In sharp contrast to slurries and stearates, McLube anti-stick coatings are easy to disperse or emulsify in water and require significantly less agitation to remain suspended. Improved integration into water baths and other water-based process fluids ensures our anti-stick agents more effectively coat the maximum number of pellets, drastically reducing material loss due to agglomeration. McLube® anti-stick coatings also do not contain hazardous materials like talc, silica, or heavy metals. To eliminate the foaming issues associated with soap-based stearates, McLube offers low-foaming and non-foaming anti-stick agents for polymer pellets. Contact McLube® and one of our experienced Technical Representatives will help you seamlessly integrate our superior anti-stick technology into your pelletizing operation.
Methods of System Integration
Anti-sticking agents will be most effective when introduced “upstream” of the steps in your process that experience the most pellet deformation and agglomeration. Where and how the anti-stick agent is introduced will depend on your specific process methods, conditions (namely temperatures), and materials. McLube® anti-stick coatings for polymer pelletizing may be tailored for introduction into cutting water (underwater operations), cooling water, centrifugal driers, or a combination of these methods to prevent sticking wherever it may occur. Introducing our anti-stick agents into cooling water has proven to reduce or eliminate stoppages as a result of sticking in the transport line; tackier materials like butene-1/ethylene copolymers and pellets cut into small, spherical shapes may require introduction of an anti-sticking agent directly to the cutting water or cooling water to prevent agglomeration along the transport line to the drying mechanism.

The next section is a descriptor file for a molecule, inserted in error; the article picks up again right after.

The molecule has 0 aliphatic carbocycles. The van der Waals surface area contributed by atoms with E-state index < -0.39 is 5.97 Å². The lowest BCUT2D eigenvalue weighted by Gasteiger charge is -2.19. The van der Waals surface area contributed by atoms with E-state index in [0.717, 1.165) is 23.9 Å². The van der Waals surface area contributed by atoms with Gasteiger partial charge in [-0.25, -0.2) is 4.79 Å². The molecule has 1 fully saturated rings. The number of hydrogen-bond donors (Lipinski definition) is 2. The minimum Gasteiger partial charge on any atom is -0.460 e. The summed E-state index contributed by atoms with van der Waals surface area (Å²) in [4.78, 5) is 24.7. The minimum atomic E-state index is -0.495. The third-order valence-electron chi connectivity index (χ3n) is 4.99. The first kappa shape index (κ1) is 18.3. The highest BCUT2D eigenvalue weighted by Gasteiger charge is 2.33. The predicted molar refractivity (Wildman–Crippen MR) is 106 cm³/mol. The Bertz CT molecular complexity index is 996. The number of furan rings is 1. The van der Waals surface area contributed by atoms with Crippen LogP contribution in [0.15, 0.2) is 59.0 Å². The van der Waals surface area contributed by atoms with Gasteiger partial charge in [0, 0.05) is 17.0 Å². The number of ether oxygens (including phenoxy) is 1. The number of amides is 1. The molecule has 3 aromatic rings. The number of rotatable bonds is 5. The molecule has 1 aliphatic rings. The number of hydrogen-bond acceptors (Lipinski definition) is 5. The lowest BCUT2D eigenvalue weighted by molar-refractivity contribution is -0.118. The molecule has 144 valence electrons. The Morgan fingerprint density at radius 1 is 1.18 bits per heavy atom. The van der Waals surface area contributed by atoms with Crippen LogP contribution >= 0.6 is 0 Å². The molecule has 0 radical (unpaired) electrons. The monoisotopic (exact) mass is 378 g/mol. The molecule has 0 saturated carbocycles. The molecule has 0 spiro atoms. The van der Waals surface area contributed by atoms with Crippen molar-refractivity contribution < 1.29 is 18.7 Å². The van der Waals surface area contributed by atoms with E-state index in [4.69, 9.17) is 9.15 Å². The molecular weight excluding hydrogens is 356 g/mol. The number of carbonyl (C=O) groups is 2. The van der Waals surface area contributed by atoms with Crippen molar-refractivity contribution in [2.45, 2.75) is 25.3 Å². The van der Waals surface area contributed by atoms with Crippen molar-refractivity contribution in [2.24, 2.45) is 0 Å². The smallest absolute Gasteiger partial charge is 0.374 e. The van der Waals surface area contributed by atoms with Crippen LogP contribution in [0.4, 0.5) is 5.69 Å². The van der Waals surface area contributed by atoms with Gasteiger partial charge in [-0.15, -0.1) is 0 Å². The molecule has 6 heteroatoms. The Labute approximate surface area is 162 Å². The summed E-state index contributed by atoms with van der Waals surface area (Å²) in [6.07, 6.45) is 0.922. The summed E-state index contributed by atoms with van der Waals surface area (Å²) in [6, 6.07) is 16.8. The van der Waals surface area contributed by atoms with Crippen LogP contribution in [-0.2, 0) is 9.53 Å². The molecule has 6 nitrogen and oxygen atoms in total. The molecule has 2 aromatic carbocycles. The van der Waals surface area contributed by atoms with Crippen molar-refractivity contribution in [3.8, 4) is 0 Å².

Centrifugal application, applying the anti-stick coatings with the help of a rotor, increases the uniformity of the anti-stick coating applied to each pellet; however, pelletizers are beginning to switch to conveyor drying methods to eliminate the physical abuse put on pellets by centrifugal drying steps. Customers who have switched to conveyor drying methods still apply our products before the pellets are run onto the belt in order to prevent sticking during storage and shipping.
Contact McLube® today and one of our experienced Technical Representatives will help you eliminate agglomeration and improve the overall efficiency of your pelletizing operation.
Consult a local McLube® Technical Representative to find the ideal formula available for your needs. Featured products displayed on this page from time to time are for promotional purposes only and do not represent the full product line McLube® offers for this particular material or application. Product availability, including container sizes, concentrations, and aerosols, will vary by country or region. Names of certain products may also vary slightly (prefix, suffix, etc.) depending on your location without affecting performance.